Insecticide resistance and the limits of our current vector control tools threaten our global progress against vector-borne diseases. Innovative vector control tools are therefore urgently needed, but some technical, financial and programmatic barriers may hinder innovation. In October 2011, a gathering of stakeholders including individuals from IVCC, WHO, donor institutions, industry, and other partners issued a joint call for a mapping of the current process to introduce new vector control tools for public health and the need to identify the challenges faced today in this process.
As part of a broader consultation process of more than 70 individual stakeholders from ~40 institutions, a workshop was convened in March on the subject of fostering innovation in vector control. This workshop, attended by 29 participants, was a critical interim step to gather a small group of the main constituencies involved in vector control innovation, with the view to discussing the initial findings and collecting feedback on the process of mapping innovation.
The workshop was a constructive, forward-looking endeavour with the goal of beginning a dialogue on how partners throughout the community can collaborate to accelerate the pace at which new vector control tools can be developed and ultimately introduced in endemic countries.
Eight “key themes” or major areas for improvement in the vector control innovation process were identified during the interviews and discussed in this workshop:
• Establishing a predictable and viable market
• Protecting investments while allowing competition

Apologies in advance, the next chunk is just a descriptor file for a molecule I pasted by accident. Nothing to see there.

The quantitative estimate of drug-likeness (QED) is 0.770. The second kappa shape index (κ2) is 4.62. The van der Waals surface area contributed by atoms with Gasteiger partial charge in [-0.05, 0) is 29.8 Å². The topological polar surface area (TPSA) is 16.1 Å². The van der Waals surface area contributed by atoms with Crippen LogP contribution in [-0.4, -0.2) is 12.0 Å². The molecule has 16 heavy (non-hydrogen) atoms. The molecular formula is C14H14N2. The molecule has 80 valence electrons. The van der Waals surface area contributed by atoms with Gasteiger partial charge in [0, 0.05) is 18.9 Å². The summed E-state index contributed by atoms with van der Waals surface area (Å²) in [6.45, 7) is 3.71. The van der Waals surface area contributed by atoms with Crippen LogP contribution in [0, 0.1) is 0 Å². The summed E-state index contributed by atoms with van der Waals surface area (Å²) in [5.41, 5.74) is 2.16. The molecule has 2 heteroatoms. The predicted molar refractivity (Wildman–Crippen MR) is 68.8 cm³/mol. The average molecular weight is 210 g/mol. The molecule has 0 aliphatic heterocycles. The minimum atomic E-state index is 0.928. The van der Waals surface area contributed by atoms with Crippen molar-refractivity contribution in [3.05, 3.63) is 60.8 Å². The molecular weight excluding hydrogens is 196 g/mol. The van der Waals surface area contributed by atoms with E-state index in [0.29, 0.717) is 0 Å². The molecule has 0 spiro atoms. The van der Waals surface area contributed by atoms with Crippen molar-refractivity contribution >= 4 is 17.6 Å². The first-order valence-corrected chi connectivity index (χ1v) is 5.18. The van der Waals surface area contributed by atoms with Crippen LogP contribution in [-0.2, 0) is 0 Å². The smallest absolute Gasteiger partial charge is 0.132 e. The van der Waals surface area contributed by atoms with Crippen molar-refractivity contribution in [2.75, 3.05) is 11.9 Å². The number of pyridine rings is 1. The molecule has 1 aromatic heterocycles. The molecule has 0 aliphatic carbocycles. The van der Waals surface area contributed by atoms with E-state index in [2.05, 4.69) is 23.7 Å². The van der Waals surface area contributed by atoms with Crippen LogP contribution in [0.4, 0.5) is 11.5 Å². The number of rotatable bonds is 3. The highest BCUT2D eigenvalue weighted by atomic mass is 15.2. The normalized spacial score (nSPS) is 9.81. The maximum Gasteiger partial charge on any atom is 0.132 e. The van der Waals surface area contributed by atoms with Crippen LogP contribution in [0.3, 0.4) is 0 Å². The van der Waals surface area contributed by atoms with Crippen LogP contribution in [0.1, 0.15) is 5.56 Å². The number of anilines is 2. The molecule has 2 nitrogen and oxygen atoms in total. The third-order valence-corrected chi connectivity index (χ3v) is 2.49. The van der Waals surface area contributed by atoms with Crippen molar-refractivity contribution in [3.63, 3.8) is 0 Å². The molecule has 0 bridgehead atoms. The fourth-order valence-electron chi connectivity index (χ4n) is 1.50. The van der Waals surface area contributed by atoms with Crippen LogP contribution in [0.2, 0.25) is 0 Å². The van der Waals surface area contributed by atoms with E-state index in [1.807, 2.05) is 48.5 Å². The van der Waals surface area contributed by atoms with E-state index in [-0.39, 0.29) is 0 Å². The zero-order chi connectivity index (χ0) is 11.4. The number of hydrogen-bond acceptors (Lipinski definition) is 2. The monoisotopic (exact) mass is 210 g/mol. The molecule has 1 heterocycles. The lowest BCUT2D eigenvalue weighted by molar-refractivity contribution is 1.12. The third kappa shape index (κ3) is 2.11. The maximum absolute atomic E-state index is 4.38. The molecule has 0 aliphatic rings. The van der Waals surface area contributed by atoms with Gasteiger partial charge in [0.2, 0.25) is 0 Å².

• Recognizing innovation
• Facilitating breakthrough innovation
• Reducing costs and improving efficiencies for time-to-market • Ensuring high quality products
• Developing products that respond to the needs of end-users • Building strong collaboration between stakeholder groups
By the end of the workshop, it was clear that all stakeholders are working towards the same shared goal – developing innovative, safe and effective vector control tools and introducing them as quickly as practicable in endemic countries to lower disease burden and save lives. Participants uniformly recognized that collaboration was vital to overcoming the challenges identified; no single stakeholder group has the power to overcome these challenges on their own. The workshop closed with a discussion on an ambitious but achievable target for the community: to cut the time from proof of concept to the introduction of a new product in endemic countries by 30%, while maintaining the highest standards in terms of safety, efficacy and acceptability.
Though this workshop was the right venue for the initial incubation of ideas, it was recognized that the discussion must be expanded to include a larger number of individuals and institutions. Participants were encouraged to return to their constituencies and share the initial ideas discussed. All partners should take action and volunteer, in coordination with WHO, IVCC and/or others, to continue the dialogue and trigger initiatives to accelerate innovation in vector control.
(The above text was taken from the Executive summary of the attached document)